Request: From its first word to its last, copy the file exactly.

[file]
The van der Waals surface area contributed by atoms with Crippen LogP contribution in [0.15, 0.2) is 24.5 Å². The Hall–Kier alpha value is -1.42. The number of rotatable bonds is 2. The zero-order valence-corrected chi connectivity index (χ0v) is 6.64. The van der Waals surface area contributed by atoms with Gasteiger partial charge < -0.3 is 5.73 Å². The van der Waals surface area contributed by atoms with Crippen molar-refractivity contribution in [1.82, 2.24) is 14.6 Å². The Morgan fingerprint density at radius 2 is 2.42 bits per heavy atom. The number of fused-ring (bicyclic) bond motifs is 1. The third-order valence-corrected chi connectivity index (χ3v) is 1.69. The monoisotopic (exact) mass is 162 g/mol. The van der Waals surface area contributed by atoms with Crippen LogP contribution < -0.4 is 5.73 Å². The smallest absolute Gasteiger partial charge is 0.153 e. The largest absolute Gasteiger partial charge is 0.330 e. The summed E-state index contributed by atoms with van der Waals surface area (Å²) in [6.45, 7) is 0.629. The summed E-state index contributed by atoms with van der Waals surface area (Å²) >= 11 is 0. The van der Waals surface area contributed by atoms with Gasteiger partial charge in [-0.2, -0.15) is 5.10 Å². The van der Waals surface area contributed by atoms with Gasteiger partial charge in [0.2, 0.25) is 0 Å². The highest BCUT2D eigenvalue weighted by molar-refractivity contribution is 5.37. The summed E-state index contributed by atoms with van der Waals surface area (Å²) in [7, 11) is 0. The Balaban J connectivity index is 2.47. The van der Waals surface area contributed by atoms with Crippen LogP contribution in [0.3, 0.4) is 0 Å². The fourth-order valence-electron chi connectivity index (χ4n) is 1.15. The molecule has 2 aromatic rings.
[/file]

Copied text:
The van der Waals surface area contributed by atoms with Crippen LogP contribution in [0.15, 0.2) is 24.5 Å². The Hall–Kier alpha value is -1.42. The number of rotatable bonds is 2. The zero-order valence-corrected chi connectivity index (χ0v) is 6.64. The van der Waals surface area contributed by atoms with Gasteiger partial charge < -0.3 is 5.73 Å². The van der Waals surface area contributed by atoms with Crippen molar-refractivity contribution in [1.82, 2.24) is 14.6 Å². The Morgan fingerprint density at radius 2 is 2.42 bits per heavy atom. The number of fused-ring (bicyclic) bond motifs is 1. The third-order valence-corrected chi connectivity index (χ3v) is 1.69. The monoisotopic (exact) mass is 162 g/mol. The van der Waals surface area contributed by atoms with Crippen LogP contribution < -0.4 is 5.73 Å². The smallest absolute Gasteiger partial charge is 0.153 e. The largest absolute Gasteiger partial charge is 0.330 e. The summed E-state index contributed by atoms with van der Waals surface area (Å²) in [6.45, 7) is 0.629. The summed E-state index contributed by atoms with van der Waals surface area (Å²) >= 11 is 0. The van der Waals surface area contributed by atoms with Gasteiger partial charge in [-0.2, -0.15) is 5.10 Å². The van der Waals surface area contributed by atoms with Gasteiger partial charge in [0.2, 0.25) is 0 Å². The highest BCUT2D eigenvalue weighted by molar-refractivity contribution is 5.37. The summed E-state index contributed by atoms with van der Waals surface area (Å²) in [7, 11) is 0. The Balaban J connectivity index is 2.47. The van der Waals surface area contributed by atoms with Crippen LogP contribution in [0.3, 0.4) is 0 Å². The fourth-order valence-electron chi connectivity index (χ4n) is 1.15. The molecule has 2 aromatic rings.